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Worthwhile Read/Watch - CiviCRM's Draft of Service Provider Association

This detailed blog post by Michael McAndrew (CiviCRM's Community Manager) is a follow up to a Strategic Planning Sessions that happened at CiviCon.

I know this is a lot to suggest as required reading/watching before CMDrupal camp, but it would really help avoid having the same conversations again.

The main issue the CiviCRM team is trying to address is how to fund core CiviCRM development and the infrastructure required to facilitate that development. They want to raise more $$ to address a list of issues are similar to many issues surrounding CMDrupal that come up over and over again...

  • Co-ordinating contributions (technical and non technical) from the community
  • Development and testing 'core' features
  • Managing the release cycle and ‘make it happen’ (currently two releases per year)
  • Critical bug fixes
  • Running infrastructure (including our websites, documentation, server hardware, and so on)
  • Technical support via the forums...
  • Community support for meet ups, training, sprints, camps and conferences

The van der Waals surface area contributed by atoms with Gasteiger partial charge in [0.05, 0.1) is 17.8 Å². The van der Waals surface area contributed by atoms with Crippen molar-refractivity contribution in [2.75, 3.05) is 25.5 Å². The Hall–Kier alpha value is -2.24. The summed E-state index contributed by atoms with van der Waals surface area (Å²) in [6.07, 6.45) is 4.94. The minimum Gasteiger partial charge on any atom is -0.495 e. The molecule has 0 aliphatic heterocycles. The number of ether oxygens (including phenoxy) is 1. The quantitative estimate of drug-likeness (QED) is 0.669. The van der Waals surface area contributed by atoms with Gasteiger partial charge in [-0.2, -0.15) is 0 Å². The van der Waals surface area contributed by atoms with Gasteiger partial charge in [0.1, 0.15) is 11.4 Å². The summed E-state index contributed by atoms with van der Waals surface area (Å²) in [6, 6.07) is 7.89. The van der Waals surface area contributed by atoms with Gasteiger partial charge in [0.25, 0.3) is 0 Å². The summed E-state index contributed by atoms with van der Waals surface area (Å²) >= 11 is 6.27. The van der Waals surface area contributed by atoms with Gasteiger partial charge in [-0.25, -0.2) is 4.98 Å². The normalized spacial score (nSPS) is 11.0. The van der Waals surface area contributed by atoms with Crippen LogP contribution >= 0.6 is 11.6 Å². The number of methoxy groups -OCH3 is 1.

I've removed specific references to CiviCRM in that list and replaced CiviCRM w/ CMDrupal in the following statement...

All of us in the CMDrupal community strongly believe in free, libre and open source software. However software is not 'free to produce'. The layer of the Drupal/CiviCRM based solutions that is CMDrupal has been made possible primarily through generous contributions of foundations and forward-thinking stations.

When comparing and contrasting the discussion happening around CiviCRM, it is important to note that CiviCRM’s current annual budget is $550,000. It's not really productive to point to a system or process that exist on Drupal or CiviCRM core and say "we need that for CMDrupal".

I'm not saying that we can't do more, but it's important to recognize that most of what has already exists is only there because someone volunteered or contributed funding to do it, someone did it, and someone continues to maintain it.

Some of these conversations will center around expanding the Memorandum of Understanding (MoU) channelAustin and Manhattan Neighborhood Network that govern how developers working for the largest stations contribute and communicate changes, but these conversations shouldn't be limited to just the large stations.

Everyone should take a few minutes to thank Aric Rubel/AccessVision for starting and Jason Daniels/ECAT for maintaining the modules that get into the Easy Starter Kit. If you've already thanked them once, thank them again. It would be very hard to have organized the upcoming camp if that wasn't already in place. Instead of telling Aric your ideas about what would make even better, try to frame your suggestions in the form of an offer to help implement your idea as well as maintain it.

The same for modules, features, improvements to the kits. It's easy to say that Reservations should part of the Moderate Kit, but it's much harder to improve the code, update the documentation, and support users after a change is made.